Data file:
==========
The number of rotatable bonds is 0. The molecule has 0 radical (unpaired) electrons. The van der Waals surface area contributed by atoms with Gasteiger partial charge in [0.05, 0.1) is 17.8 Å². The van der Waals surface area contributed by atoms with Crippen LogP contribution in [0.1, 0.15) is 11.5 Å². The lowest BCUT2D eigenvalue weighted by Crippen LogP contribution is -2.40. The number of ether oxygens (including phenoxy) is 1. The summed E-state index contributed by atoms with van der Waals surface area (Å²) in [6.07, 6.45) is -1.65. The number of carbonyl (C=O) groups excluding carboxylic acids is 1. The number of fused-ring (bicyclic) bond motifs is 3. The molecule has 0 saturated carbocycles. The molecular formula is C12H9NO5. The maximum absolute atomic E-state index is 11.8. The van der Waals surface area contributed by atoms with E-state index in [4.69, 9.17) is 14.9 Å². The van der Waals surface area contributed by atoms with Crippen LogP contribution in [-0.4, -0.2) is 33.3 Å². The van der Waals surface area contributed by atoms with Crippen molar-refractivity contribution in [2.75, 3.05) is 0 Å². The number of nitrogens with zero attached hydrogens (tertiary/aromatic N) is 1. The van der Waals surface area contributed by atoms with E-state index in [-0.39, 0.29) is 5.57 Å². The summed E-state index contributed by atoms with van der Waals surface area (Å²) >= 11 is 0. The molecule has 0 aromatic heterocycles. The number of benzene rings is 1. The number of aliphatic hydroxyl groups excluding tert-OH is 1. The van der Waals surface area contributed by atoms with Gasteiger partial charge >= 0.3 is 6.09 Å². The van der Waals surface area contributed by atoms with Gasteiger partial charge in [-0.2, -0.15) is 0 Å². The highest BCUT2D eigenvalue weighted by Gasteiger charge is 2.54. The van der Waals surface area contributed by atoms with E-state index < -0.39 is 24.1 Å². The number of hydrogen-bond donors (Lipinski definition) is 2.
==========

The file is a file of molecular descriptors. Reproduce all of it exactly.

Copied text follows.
The number of rotatable bonds is 0. The molecule has 0 radical (unpaired) electrons. The van der Waals surface area contributed by atoms with Gasteiger partial charge in [0.05, 0.1) is 17.8 Å². The van der Waals surface area contributed by atoms with Crippen LogP contribution in [0.1, 0.15) is 11.5 Å². The lowest BCUT2D eigenvalue weighted by Crippen LogP contribution is -2.40. The number of ether oxygens (including phenoxy) is 1. The summed E-state index contributed by atoms with van der Waals surface area (Å²) in [6.07, 6.45) is -1.65. The number of carbonyl (C=O) groups excluding carboxylic acids is 1. The number of fused-ring (bicyclic) bond motifs is 3. The molecule has 0 saturated carbocycles. The molecular formula is C12H9NO5. The maximum absolute atomic E-state index is 11.8. The van der Waals surface area contributed by atoms with E-state index in [4.69, 9.17) is 14.9 Å². The van der Waals surface area contributed by atoms with Crippen LogP contribution in [-0.4, -0.2) is 33.3 Å². The van der Waals surface area contributed by atoms with Crippen molar-refractivity contribution in [2.75, 3.05) is 0 Å². The number of nitrogens with zero attached hydrogens (tertiary/aromatic N) is 1. The van der Waals surface area contributed by atoms with E-state index in [-0.39, 0.29) is 5.57 Å². The summed E-state index contributed by atoms with van der Waals surface area (Å²) >= 11 is 0. The molecule has 0 aromatic heterocycles. The number of benzene rings is 1. The number of aliphatic hydroxyl groups excluding tert-OH is 1. The van der Waals surface area contributed by atoms with Gasteiger partial charge >= 0.3 is 6.09 Å². The van der Waals surface area contributed by atoms with Gasteiger partial charge in [-0.2, -0.15) is 0 Å². The highest BCUT2D eigenvalue weighted by Gasteiger charge is 2.54. The van der Waals surface area contributed by atoms with E-state index < -0.39 is 24.1 Å². The number of hydrogen-bond donors (Lipinski definition) is 2.